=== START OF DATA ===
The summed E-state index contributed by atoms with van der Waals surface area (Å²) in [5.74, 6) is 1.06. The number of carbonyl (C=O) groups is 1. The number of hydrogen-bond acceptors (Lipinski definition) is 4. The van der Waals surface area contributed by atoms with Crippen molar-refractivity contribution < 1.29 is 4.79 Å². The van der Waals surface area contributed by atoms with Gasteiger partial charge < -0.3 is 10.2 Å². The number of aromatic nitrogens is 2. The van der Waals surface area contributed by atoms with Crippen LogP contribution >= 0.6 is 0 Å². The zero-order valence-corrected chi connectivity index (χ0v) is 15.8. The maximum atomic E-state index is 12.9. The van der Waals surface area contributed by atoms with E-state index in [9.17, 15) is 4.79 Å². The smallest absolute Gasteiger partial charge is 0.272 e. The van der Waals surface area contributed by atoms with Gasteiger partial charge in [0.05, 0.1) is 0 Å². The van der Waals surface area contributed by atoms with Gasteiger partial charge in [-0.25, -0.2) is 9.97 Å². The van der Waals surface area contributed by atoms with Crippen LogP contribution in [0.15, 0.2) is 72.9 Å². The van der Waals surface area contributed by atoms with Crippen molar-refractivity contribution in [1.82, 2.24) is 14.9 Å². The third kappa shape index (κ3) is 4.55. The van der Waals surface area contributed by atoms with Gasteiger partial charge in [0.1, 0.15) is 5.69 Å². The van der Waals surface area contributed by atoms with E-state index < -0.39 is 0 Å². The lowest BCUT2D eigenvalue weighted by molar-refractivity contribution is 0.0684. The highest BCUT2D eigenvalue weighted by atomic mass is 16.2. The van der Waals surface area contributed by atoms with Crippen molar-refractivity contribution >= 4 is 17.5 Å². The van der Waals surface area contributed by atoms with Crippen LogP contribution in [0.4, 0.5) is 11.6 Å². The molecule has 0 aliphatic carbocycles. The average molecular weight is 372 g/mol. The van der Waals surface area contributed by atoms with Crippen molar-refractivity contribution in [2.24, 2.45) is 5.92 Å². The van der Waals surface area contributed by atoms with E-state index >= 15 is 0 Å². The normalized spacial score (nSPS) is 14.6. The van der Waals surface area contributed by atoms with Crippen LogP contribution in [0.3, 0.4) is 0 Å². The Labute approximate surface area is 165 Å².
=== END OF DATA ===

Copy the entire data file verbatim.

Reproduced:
The summed E-state index contributed by atoms with van der Waals surface area (Å²) in [5.74, 6) is 1.06. The number of carbonyl (C=O) groups is 1. The number of hydrogen-bond acceptors (Lipinski definition) is 4. The van der Waals surface area contributed by atoms with Crippen molar-refractivity contribution < 1.29 is 4.79 Å². The van der Waals surface area contributed by atoms with Gasteiger partial charge < -0.3 is 10.2 Å². The number of aromatic nitrogens is 2. The van der Waals surface area contributed by atoms with Crippen LogP contribution >= 0.6 is 0 Å². The zero-order valence-corrected chi connectivity index (χ0v) is 15.8. The maximum atomic E-state index is 12.9. The van der Waals surface area contributed by atoms with E-state index in [9.17, 15) is 4.79 Å². The smallest absolute Gasteiger partial charge is 0.272 e. The van der Waals surface area contributed by atoms with Gasteiger partial charge in [0.05, 0.1) is 0 Å². The van der Waals surface area contributed by atoms with Gasteiger partial charge in [-0.25, -0.2) is 9.97 Å². The van der Waals surface area contributed by atoms with Crippen LogP contribution in [0.15, 0.2) is 72.9 Å². The van der Waals surface area contributed by atoms with Crippen molar-refractivity contribution in [1.82, 2.24) is 14.9 Å². The third kappa shape index (κ3) is 4.55. The van der Waals surface area contributed by atoms with Gasteiger partial charge in [0.1, 0.15) is 5.69 Å². The van der Waals surface area contributed by atoms with E-state index < -0.39 is 0 Å². The lowest BCUT2D eigenvalue weighted by molar-refractivity contribution is 0.0684. The highest BCUT2D eigenvalue weighted by atomic mass is 16.2. The van der Waals surface area contributed by atoms with Crippen molar-refractivity contribution >= 4 is 17.5 Å². The van der Waals surface area contributed by atoms with Crippen LogP contribution in [0.4, 0.5) is 11.6 Å². The molecule has 0 aliphatic carbocycles. The average molecular weight is 372 g/mol. The van der Waals surface area contributed by atoms with Crippen molar-refractivity contribution in [2.24, 2.45) is 5.92 Å². The van der Waals surface area contributed by atoms with E-state index >= 15 is 0 Å². The normalized spacial score (nSPS) is 14.6. The van der Waals surface area contributed by atoms with Crippen LogP contribution in [0.3, 0.4) is 0 Å². The Labute approximate surface area is 165 Å².